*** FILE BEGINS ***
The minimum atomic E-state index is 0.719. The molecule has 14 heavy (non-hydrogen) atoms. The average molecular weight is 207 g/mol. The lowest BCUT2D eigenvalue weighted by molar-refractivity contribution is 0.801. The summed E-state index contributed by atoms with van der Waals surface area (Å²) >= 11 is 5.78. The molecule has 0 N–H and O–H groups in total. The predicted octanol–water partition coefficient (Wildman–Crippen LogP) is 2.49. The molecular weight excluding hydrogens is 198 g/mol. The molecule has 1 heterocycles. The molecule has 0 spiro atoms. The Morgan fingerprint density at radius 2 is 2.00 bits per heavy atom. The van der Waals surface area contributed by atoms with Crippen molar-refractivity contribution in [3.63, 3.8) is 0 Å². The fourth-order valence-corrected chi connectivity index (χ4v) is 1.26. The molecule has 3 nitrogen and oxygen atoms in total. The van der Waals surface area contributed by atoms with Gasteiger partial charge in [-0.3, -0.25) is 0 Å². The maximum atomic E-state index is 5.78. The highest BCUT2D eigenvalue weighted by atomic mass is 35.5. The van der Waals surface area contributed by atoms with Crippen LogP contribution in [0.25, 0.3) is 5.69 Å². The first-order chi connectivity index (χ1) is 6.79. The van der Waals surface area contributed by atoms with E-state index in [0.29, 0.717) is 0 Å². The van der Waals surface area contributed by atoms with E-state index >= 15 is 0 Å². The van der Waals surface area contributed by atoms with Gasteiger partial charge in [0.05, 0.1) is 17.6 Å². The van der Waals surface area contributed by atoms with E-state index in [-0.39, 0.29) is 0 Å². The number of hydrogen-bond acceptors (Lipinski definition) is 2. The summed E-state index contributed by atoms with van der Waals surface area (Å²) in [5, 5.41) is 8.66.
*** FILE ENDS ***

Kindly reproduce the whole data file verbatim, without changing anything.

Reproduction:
The minimum atomic E-state index is 0.719. The molecule has 14 heavy (non-hydrogen) atoms. The average molecular weight is 207 g/mol. The lowest BCUT2D eigenvalue weighted by molar-refractivity contribution is 0.801. The summed E-state index contributed by atoms with van der Waals surface area (Å²) >= 11 is 5.78. The molecule has 0 N–H and O–H groups in total. The predicted octanol–water partition coefficient (Wildman–Crippen LogP) is 2.49. The molecular weight excluding hydrogens is 198 g/mol. The molecule has 1 heterocycles. The molecule has 0 spiro atoms. The Morgan fingerprint density at radius 2 is 2.00 bits per heavy atom. The van der Waals surface area contributed by atoms with Crippen molar-refractivity contribution in [3.63, 3.8) is 0 Å². The fourth-order valence-corrected chi connectivity index (χ4v) is 1.26. The molecule has 3 nitrogen and oxygen atoms in total. The van der Waals surface area contributed by atoms with Gasteiger partial charge in [-0.3, -0.25) is 0 Å². The maximum atomic E-state index is 5.78. The highest BCUT2D eigenvalue weighted by atomic mass is 35.5. The van der Waals surface area contributed by atoms with Crippen LogP contribution in [0.25, 0.3) is 5.69 Å². The first-order chi connectivity index (χ1) is 6.79. The van der Waals surface area contributed by atoms with E-state index in [0.29, 0.717) is 0 Å². The van der Waals surface area contributed by atoms with E-state index >= 15 is 0 Å². The van der Waals surface area contributed by atoms with Gasteiger partial charge in [0.05, 0.1) is 17.6 Å². The van der Waals surface area contributed by atoms with E-state index in [-0.39, 0.29) is 0 Å². The number of hydrogen-bond acceptors (Lipinski definition) is 2. The summed E-state index contributed by atoms with van der Waals surface area (Å²) in [5, 5.41) is 8.66.